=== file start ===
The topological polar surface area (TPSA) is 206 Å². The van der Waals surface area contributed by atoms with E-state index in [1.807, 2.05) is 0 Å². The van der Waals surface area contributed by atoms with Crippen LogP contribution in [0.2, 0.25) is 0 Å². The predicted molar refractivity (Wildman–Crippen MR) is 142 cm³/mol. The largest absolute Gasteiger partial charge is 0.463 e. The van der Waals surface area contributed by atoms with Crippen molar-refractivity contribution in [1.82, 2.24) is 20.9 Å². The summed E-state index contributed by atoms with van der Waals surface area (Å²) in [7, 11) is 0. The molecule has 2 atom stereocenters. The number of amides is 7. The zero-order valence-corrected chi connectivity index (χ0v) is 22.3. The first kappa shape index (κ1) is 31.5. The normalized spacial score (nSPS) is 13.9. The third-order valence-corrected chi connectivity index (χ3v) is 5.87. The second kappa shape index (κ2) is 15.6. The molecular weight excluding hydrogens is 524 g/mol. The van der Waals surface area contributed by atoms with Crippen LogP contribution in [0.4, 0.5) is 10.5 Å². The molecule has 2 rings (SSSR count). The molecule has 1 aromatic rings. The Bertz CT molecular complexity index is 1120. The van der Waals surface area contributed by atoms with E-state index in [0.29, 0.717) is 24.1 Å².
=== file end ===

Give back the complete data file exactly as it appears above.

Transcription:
The topological polar surface area (TPSA) is 206 Å². The van der Waals surface area contributed by atoms with E-state index in [1.807, 2.05) is 0 Å². The van der Waals surface area contributed by atoms with Crippen LogP contribution in [0.2, 0.25) is 0 Å². The predicted molar refractivity (Wildman–Crippen MR) is 142 cm³/mol. The largest absolute Gasteiger partial charge is 0.463 e. The van der Waals surface area contributed by atoms with Crippen molar-refractivity contribution in [1.82, 2.24) is 20.9 Å². The summed E-state index contributed by atoms with van der Waals surface area (Å²) in [7, 11) is 0. The molecule has 2 atom stereocenters. The number of amides is 7. The zero-order valence-corrected chi connectivity index (χ0v) is 22.3. The first kappa shape index (κ1) is 31.5. The normalized spacial score (nSPS) is 13.9. The third-order valence-corrected chi connectivity index (χ3v) is 5.87. The second kappa shape index (κ2) is 15.6. The molecular weight excluding hydrogens is 524 g/mol. The van der Waals surface area contributed by atoms with Crippen LogP contribution in [0.4, 0.5) is 10.5 Å². The molecule has 2 rings (SSSR count). The molecule has 1 aromatic rings. The Bertz CT molecular complexity index is 1120. The van der Waals surface area contributed by atoms with E-state index in [0.29, 0.717) is 24.1 Å².